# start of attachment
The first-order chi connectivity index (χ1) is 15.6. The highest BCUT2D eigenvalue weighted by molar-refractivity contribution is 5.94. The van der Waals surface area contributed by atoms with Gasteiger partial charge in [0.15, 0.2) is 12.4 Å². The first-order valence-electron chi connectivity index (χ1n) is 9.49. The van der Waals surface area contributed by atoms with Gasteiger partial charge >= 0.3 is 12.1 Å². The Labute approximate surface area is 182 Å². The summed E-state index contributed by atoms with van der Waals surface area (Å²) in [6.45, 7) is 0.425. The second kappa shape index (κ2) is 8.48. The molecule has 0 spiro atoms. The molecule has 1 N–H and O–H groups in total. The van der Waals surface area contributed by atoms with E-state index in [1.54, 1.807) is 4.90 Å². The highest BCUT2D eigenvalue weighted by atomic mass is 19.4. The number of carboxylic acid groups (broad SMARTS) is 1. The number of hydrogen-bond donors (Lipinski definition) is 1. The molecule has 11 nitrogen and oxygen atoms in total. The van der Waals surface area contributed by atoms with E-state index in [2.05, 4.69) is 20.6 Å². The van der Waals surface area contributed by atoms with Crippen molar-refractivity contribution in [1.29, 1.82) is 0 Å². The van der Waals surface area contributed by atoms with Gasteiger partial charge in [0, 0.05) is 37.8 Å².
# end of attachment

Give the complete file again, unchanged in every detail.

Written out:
The first-order chi connectivity index (χ1) is 15.6. The highest BCUT2D eigenvalue weighted by molar-refractivity contribution is 5.94. The van der Waals surface area contributed by atoms with Gasteiger partial charge in [0.15, 0.2) is 12.4 Å². The first-order valence-electron chi connectivity index (χ1n) is 9.49. The van der Waals surface area contributed by atoms with Gasteiger partial charge >= 0.3 is 12.1 Å². The Labute approximate surface area is 182 Å². The summed E-state index contributed by atoms with van der Waals surface area (Å²) in [6.45, 7) is 0.425. The second kappa shape index (κ2) is 8.48. The molecule has 0 spiro atoms. The molecule has 1 N–H and O–H groups in total. The van der Waals surface area contributed by atoms with E-state index in [1.54, 1.807) is 4.90 Å². The highest BCUT2D eigenvalue weighted by atomic mass is 19.4. The number of carboxylic acid groups (broad SMARTS) is 1. The number of hydrogen-bond donors (Lipinski definition) is 1. The molecule has 11 nitrogen and oxygen atoms in total. The van der Waals surface area contributed by atoms with E-state index in [2.05, 4.69) is 20.6 Å². The van der Waals surface area contributed by atoms with Crippen molar-refractivity contribution in [1.29, 1.82) is 0 Å². The van der Waals surface area contributed by atoms with Gasteiger partial charge in [0, 0.05) is 37.8 Å².